I found plenty of topics about this shadow space, but I couldn't find the answer in none of them, so my question is:

How much exactly bytes I need to subtract from the stack pointer, before entering to a procedure?

And should I push the procedure parameters to the stack before subtracting the "shadow space"?

I've disassembled my code, but I couldn't find the logic.

  • Related: Shadow space example has a working example Hello World function, and looks like a good canonical duplicate for questions that crash because they didn't reserve it (properly or at all). Sep 22, 2023 at 16:03

2 Answers 2


The Shadow space (also sometimes called Spill space or Home space) is 32 bytes above the return address which the called function owns (and can use as scratch space), below stack args if any. The caller has to reserve space for their callee's shadow space before running a call instruction.

It is meant to be used to make debugging x64 easier.

Recall that the first 4 parameters are passed in registers. If you break into the debugger and inspect the call stack for a thread, you won't be able to see any parameters passed to functions. The values stored in registers are transient and cannot be reconstructed when moving up the call stack.

This is where the Home space comes into play: It can be used by compilers to leave a copy of the register values on the stack for later inspection in the debugger. This usually happens for unoptimized builds. When optimizations are enabled, however, compilers generally treat the Home space as available for scratch use. No copies are left on the stack, and debugging a crash dump turns into a nightmare.

Challenges of Debugging Optimized x64 Code offers in-depth information on the issue.

  • 4
    The shadow space is also useful to simplify var-args functions. They can just dump the register args into the shadow space, and then the entire argument list is a contiguous array. IIRC, the ABI even requires FP args to be passed in both integer and xmm registers, so e.g. the start of printf can dump the 4 integer arg regs into the shadow space without figuring out which args are double. Or it can use the copy in xmm0 direcly. This is pretty annoyingly redundant, and seems to go too far for simplicity over performance. :/ Jun 21, 2016 at 8:55
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    This doesn't make sense to me - why can't a debugger just be smart enough to allocate new space on the stack (alloca) or on the heap for the register values? Why would you want to always have space allocated in the event you wanted to debug? Oct 2, 2018 at 19:04
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    @eva: A debugger is an observer. It's not meant to change the code it observes. Of course a debugger could use its private memory to keep track of register values on function calls. But then you would have no way of inspecting the full call stack when you attach a debugger after the program has started running. Even though I wouldn't know of a better solution, I'm with you that this all feels a bit clunky. Oct 2, 2018 at 19:24
  • A function "owns" its stack args, too, and can modify them after function entry. To be able to see args function were actually called with while backtracing, you'd have to write code that used different variables instead of modifying the incoming args. (Or the compiler could copy the stack args if you did that.) Since debug info shows where to find all vars, not just args, you can see arg variables in the stack frame where the compiler spilled them regardless of shadow space or not. e.g. the x86-64 System V calling convention doesn't have a problem with this, even without shadow space. Jan 13, 2020 at 18:53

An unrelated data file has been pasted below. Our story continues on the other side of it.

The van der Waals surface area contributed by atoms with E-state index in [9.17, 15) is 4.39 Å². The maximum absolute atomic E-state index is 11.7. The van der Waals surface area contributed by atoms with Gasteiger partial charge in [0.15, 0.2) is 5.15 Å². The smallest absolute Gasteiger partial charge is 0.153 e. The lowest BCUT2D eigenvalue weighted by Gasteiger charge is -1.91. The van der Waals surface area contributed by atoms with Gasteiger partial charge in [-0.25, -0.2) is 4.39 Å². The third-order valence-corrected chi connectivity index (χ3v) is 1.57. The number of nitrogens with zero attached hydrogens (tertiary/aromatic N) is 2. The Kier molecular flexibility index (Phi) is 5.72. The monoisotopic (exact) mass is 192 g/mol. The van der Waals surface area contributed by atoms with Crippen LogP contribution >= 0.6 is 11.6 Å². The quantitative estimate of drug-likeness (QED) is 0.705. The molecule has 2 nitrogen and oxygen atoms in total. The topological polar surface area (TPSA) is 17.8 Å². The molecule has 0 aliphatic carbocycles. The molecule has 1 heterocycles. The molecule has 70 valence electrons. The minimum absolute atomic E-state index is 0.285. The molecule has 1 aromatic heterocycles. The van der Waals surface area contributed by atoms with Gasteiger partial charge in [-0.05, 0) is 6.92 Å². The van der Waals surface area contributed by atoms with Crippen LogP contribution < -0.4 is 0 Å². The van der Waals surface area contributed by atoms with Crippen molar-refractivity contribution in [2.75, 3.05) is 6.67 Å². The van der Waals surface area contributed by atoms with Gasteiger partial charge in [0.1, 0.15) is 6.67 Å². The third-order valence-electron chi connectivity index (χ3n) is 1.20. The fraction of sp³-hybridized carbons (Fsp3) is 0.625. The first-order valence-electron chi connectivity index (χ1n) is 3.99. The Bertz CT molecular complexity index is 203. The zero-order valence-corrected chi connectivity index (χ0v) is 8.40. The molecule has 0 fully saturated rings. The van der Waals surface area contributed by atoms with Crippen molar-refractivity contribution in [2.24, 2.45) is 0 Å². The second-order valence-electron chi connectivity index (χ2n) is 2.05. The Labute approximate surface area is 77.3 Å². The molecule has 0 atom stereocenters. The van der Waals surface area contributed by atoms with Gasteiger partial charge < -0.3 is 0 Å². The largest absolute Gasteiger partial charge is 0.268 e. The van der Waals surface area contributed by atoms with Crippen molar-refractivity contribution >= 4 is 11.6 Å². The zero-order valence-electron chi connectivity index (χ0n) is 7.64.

• @pet: I believe I acknowledged that in my answer ("When optimizations are enabled, [...] compilers generally treat the Home space as available for scratch use."). There is no guarantee, that arguments spilled into the home space will survive across a function call, but there is hope. With rcx, rdx, r8, and r9 it's almost a given, that they will be overwritten for the next function call. If not for debugging, what's the primary goal of the home space? Are varargs/unprototyped functions really the only driving motivation? Jan 14, 2020 at 8:45

The shadow space is the mandatory 32 bytes (4x8 bytes) you must reserve for the called procedure. It just means you must provide 32 bytes on the stack before calling. This space can be left uninitialized, it doesn't matter.

Note that in the x64 calling convention, arguments after the 4th are pushed on the stack, which are on top of this shadow space (pushed before the 32 bytes).

In short, you can see it as if functions in x64 have a minimum of 4 arguments, but with the value of the 4 first in registers.

Things like stack alignment should also be considered when calling x64.

  • Thanks a lot, so minimum reservation must be 32Bytes, is there a maximum reservation? May 12, 2015 at 12:42
  • @IgorBezverhi Not in the convention, but the callee function only expect 32 bytes + additional arguments, so it will(should) never use more. For the current function, you can use as much as you want, as long as it doesn't exceed the maximum stack size (the so-called stack overflow).
    – ElderBug
    May 12, 2015 at 12:47

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